investigator_user investigator user funding collaborators pending menu bell message arrow_up arrow_down filter layers globe marker add arrow close download edit facebook info linkedin minus plus save share search sort twitter remove user-plus user-minus
  • Project leads
  • Collaborators


Christian Dibble

0 Collaborator(s)

Funding source

National Institutes of Health (NIH)
The signal transduction network encompassing the lipid kinase, phosphoinositide-3-kinase (PI3K) is perhaps the most commonly corrupted signaling network in human cancers. PI3K produces the lipid second messenger phosphatidylinositol-3,4,5-triphosphate (PIP3) which recruits effector proteins, such as the kinase Akt, to the membrane where they can be activated. Under physiological conditions PI3K is activated by secreted ligands such as hormones, cytokines, and growth factors that serve to relay the systemic nutrient status of the organism. In cancer PI3K signaling becomes growth factor-independent due either to its own mutations (mutations in the PIK3CA gene are the second most common in cancer) or mutations in the major oncoproteins and tumor suppressors that lie upstream (e.g. EGFR, MET, Ras, PTEN). One of the major functions of PI3K is to coordinate nutrient uptake with cellular metabolism and macromolecule biosynthesis. However, there is a surprisingly short list of post-translational control points through which PI3K is knownto control metabolic activity. Few metabolites play a more central role in metabolism than Coenzyme A (CoA). CoA shuttles carbon within the cell (as acetyl-CoA for instance) and is essential for several core metabolic processes including the TCA cycle and de novo lipid synthesis. In the mitochondria, CoA accepts carbon from glycolysis-derived pyruvate to form acetyl-CoA and initiate the TCA cycle. In the cytosol, citrate from the mitochondria is used by ATP citrate lyase (ACLY) to form acetyl-CoA. This cytosolic acetyl-CoA is used as a carbon donor for de novo lipid synthesis, among other important roles. Interestingly, ACLY has been shown to be important for tumorigenesis as its knock down inhibits tumor growth. CoA is synthesized from Vitamin B5 (also known as pantothenate), cysteine, and an ADP moiety from ATP in a highly conserved five step metabolic pathway. Vitamin B5 is uniquely utilized in the CoA synthesis pathway and is an essential nutrient that must be taken up in the diet of higher organisms. The rate-limiting step of CoA biosynthesis is catalyzed by pantothenate kinase (PANK) which has four isoforms from separate genes in vertebrates. Unlike for acetyl- CoA, the requirement for de novo synthesis of CoA in tumors has not been explored. Preliminary data suggests that non-dividing cells may have stable pools of CoA and much lower requirements for its de novo synthesis than proliferating cells. Using a metabolomics approach, I have recently discovered a link between PI3K signaling and the de novo synthesis of CoA. Signals emanating from PI3K acutely increase metabolite levels in this pathway and at the same time increase phosphorylation of the PANK enzymes which catalyze the pathway's rate limiting step. My goal is to understand the role of PI3K in regulating CoA, and the role of CoA in supporting the PI3K-dependent metabolic program that is so intensely selected for in tumors. Dependencies within this relationship may be therapeutically exploited. During the K99 phase I will identify the molecular mechanism by which PI3K signaling stimulates CoA synthesis and begin to determine the requirements for CoA in cellular growth and survival. During the K00 phase I will determine the effects of oncogenic PI3K signaling on CoA synthesis in tumors and evaluate the therapeutic potential of blocking CoA synthesis for the treatment of oncogenic PI3K-driven breast cancer. This study will establish a new branch of PI3K signaling and expand our understanding of the metabolic dependencies of PI3K-dependent cancers. The mentored phase of this award will be completed at Beth Israel Deaconess Medical Center and Harvard Medical School under the guidance of Dr. Alex Toker, an expert in molecular signaling mechanisms and breast cancer biology, and in collaboration with Dr. John Asara, a bioanalytical chemist and pioneer in the field of cellular metabolomics. This inspiring and supportive research environment is an ideal training ground for an aspiring independent scientist.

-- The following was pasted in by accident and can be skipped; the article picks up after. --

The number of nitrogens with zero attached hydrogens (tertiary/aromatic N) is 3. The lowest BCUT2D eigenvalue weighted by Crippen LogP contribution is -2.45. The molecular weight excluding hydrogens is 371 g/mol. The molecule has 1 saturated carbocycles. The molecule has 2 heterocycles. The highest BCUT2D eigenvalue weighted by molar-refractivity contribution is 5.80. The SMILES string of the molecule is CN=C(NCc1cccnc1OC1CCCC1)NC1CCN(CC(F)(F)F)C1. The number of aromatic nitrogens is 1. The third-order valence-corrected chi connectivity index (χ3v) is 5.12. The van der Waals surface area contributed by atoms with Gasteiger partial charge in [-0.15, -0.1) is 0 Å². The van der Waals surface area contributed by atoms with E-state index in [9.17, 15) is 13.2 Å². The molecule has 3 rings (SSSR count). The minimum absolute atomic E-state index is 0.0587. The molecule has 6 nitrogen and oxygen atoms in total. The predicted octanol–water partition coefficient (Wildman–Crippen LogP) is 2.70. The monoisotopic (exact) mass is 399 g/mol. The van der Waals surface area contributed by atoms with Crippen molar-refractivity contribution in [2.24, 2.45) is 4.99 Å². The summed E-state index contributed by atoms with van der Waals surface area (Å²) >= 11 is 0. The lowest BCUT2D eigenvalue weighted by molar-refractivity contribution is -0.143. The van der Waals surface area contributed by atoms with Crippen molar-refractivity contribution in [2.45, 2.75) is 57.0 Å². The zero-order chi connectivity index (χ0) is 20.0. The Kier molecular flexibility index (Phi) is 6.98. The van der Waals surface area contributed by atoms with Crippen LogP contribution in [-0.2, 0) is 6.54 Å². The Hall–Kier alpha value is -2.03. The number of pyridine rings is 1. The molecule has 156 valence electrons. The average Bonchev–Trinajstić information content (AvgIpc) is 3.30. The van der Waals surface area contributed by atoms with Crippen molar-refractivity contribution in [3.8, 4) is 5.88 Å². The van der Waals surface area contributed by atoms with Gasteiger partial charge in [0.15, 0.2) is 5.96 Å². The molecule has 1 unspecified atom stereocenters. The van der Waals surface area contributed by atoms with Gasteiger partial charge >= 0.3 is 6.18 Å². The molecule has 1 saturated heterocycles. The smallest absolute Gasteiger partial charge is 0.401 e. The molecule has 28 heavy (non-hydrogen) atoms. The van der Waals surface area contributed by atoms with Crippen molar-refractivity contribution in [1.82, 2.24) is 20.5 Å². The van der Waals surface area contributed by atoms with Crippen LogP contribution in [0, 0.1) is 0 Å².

Related projects